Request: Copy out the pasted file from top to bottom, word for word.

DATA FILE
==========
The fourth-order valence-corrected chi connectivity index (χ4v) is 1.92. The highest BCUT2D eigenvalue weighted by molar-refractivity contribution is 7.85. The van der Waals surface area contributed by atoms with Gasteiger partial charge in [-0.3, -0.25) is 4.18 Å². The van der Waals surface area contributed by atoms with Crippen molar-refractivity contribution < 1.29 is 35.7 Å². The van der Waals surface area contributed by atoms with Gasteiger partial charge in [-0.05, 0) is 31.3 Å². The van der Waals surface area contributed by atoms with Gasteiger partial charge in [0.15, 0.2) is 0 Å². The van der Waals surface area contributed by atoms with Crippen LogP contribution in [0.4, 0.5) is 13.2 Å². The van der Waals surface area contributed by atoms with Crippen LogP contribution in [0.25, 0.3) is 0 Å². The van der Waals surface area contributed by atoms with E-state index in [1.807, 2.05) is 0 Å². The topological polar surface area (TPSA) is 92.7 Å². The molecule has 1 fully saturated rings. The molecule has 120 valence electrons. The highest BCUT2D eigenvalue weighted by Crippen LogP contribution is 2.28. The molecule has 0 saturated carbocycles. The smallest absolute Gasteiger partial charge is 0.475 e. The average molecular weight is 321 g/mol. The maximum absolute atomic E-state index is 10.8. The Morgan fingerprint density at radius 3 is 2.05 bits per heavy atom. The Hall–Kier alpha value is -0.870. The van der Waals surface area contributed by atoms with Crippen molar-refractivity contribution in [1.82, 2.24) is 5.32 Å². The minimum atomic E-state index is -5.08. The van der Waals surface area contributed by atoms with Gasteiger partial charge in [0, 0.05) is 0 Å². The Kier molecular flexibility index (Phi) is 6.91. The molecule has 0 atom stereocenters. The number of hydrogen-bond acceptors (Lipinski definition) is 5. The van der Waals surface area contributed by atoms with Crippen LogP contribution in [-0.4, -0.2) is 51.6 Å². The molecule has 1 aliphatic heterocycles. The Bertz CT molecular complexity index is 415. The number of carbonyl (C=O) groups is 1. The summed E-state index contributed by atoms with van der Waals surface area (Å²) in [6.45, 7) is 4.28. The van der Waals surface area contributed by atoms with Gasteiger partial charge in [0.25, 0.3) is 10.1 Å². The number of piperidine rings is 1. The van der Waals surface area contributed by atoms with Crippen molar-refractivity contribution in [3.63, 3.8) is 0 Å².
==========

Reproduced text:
The fourth-order valence-corrected chi connectivity index (χ4v) is 1.92. The highest BCUT2D eigenvalue weighted by molar-refractivity contribution is 7.85. The van der Waals surface area contributed by atoms with Gasteiger partial charge in [-0.3, -0.25) is 4.18 Å². The van der Waals surface area contributed by atoms with Crippen molar-refractivity contribution < 1.29 is 35.7 Å². The van der Waals surface area contributed by atoms with Gasteiger partial charge in [-0.05, 0) is 31.3 Å². The van der Waals surface area contributed by atoms with Gasteiger partial charge in [0.15, 0.2) is 0 Å². The van der Waals surface area contributed by atoms with Crippen LogP contribution in [0.4, 0.5) is 13.2 Å². The van der Waals surface area contributed by atoms with Crippen LogP contribution in [0.25, 0.3) is 0 Å². The van der Waals surface area contributed by atoms with E-state index in [1.807, 2.05) is 0 Å². The topological polar surface area (TPSA) is 92.7 Å². The molecule has 1 fully saturated rings. The molecule has 120 valence electrons. The highest BCUT2D eigenvalue weighted by Crippen LogP contribution is 2.28. The molecule has 0 saturated carbocycles. The smallest absolute Gasteiger partial charge is 0.475 e. The average molecular weight is 321 g/mol. The maximum absolute atomic E-state index is 10.8. The Morgan fingerprint density at radius 3 is 2.05 bits per heavy atom. The Hall–Kier alpha value is -0.870. The van der Waals surface area contributed by atoms with Crippen molar-refractivity contribution in [1.82, 2.24) is 5.32 Å². The minimum atomic E-state index is -5.08. The van der Waals surface area contributed by atoms with Gasteiger partial charge in [0, 0.05) is 0 Å². The Kier molecular flexibility index (Phi) is 6.91. The molecule has 0 atom stereocenters. The number of hydrogen-bond acceptors (Lipinski definition) is 5. The van der Waals surface area contributed by atoms with Crippen LogP contribution in [-0.4, -0.2) is 51.6 Å². The molecule has 1 aliphatic heterocycles. The Bertz CT molecular complexity index is 415. The number of carbonyl (C=O) groups is 1. The summed E-state index contributed by atoms with van der Waals surface area (Å²) in [6.45, 7) is 4.28. The van der Waals surface area contributed by atoms with Gasteiger partial charge in [0.25, 0.3) is 10.1 Å². The number of piperidine rings is 1. The van der Waals surface area contributed by atoms with Crippen molar-refractivity contribution in [3.63, 3.8) is 0 Å².